Yorkshire Pudding

Yorkshire Pudding

Servings

12

Prep

40 min

Cook

15 min

Yorkshire Pudding

  • 4, large ‏eggs
  • 1 cup + 2 teaspoons ‏all purpose flour
  • 3/4 cup ‏whole milk
  • 1 tablespoon + 2 teaspoons ‏water
  • 1/2 teaspoon ‏salt
  • 1/2 cup ‏shortening (beef drippings, lard, or high smoke point oil)

I feel like I consider myself somewhat of a foodie so when someone starts talking about a something I’ve never heard of, I get a bit taken aback. A couple weeks ago, Jimmy was talking about how he really wanted yorkshire pudding and I thought I was in the right to think he was talking about actual pudding. It was like that one time my parents and I went out to lunch at a cute French bistro in the city and they asked me if I wanted to order sweetbreads. I can still remember thinking, ‘yea, why not, sweet bread sounds pretty good, maybe it’s like those asian breads.’  I knew something was up when it came out not looking remotely like bread at all, then when I asked my mom what it was, she said that she would only tell me after I had tried it. There is nothing sweet, or bready about thymus glands – but it is very delicious spread on bread, once you accept that you’ve been mislead.

When I told Jimmy I didn’t know what yorkshire pudding was, and that popovers sounded like it was some sort of hot pocket or calzone, he immediately grabbed for his computer and went straight to YouTube. I’ll admit, if you aren’t familiar with how these are made, you should check out that video, it’s pretty amazing. Determined to educate me on a food item I had apparently been missing out on my entire life, Jimmy was dead set on buying a muffin tin and making these for the past couple weeks. We then went on vacation and got busy, as life goes, but then this morning I woke up to clammering in the kitchen. It was finally time! While the first batch had to be scrapped because he accidentally added the oil to the batter, instead of just to the pan, the second batch came out perfect!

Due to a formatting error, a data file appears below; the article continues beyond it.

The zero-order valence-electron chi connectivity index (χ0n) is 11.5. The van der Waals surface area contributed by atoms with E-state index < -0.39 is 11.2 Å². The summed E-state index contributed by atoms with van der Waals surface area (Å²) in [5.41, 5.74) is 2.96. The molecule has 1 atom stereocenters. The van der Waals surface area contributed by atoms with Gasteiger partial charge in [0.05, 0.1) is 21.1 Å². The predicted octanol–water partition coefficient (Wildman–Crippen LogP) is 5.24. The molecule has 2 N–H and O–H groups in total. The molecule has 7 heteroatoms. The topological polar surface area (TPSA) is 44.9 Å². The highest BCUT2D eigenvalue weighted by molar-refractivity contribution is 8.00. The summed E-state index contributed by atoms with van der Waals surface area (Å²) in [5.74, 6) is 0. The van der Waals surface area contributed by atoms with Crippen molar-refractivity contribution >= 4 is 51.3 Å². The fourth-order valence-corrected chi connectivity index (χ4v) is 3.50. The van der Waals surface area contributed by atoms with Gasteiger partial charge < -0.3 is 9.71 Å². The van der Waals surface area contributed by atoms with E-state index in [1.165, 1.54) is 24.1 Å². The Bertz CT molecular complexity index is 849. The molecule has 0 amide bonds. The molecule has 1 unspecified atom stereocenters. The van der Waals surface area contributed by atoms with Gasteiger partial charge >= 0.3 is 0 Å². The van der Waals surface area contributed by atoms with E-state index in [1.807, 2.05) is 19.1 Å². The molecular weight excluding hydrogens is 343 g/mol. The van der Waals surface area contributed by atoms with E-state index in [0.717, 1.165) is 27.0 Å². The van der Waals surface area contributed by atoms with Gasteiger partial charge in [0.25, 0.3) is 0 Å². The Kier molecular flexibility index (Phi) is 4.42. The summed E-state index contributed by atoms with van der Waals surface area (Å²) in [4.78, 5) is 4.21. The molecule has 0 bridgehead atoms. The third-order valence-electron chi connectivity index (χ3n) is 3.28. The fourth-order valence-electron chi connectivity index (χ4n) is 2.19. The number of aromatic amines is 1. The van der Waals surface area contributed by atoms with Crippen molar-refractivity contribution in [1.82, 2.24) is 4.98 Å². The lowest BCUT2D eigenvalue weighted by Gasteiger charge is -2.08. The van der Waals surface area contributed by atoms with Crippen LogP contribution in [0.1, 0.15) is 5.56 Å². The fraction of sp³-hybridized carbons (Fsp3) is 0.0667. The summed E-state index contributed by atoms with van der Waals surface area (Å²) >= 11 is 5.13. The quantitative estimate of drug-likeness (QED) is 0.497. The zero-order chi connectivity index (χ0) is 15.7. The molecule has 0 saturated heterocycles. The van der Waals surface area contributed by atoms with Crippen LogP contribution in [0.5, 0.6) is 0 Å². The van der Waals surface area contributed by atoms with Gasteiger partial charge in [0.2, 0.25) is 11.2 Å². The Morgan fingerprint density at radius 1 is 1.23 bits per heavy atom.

Yorkshire Pudding

Combine eggs, flour, milk, water, and salt in a medium bowl and whisk until a smooth batter is formed. Let batter rest at room temperature for at least 30 minutes. Alternatively, for best results, transfer to an airtight container and refrigerate batter overnight or for up to 3 days. Remove from refrigerator while you preheat the oven.

Adjust oven rack to center position and preheat oven to 450°F (230°C). Divide shortening (oil, fat, or drippings) evenly between a 12-well standard muffin tin. Preheat in the oven until the fat is smoking hot, about 10 minutes. Try to use a fat or oil with a high smoking point.

Transfer the pans or tins to a heat-proof surface (such as an aluminum baking sheet on your stovetop), and divide the batter evenly between every well. The wells should be filled between 1/2 and 3/4 of the way (if using pans, they should be filled about 1/4 of the way). Immediately return to oven. Bake until the yorkshire puddings have just about quadrupled in volume, are deep brown all over, crisp to the touch, and sound hollow when tapped. Bake for 15 minutes.

Yorkshire Pudding

Serve immediately, or cool completely, transfer to a zipper-lock freezer bag, and freeze for up to 3 months. Reheat in a hot toaster oven before serving.

Yorkshire Pudding

View the recipe at Serious Eats

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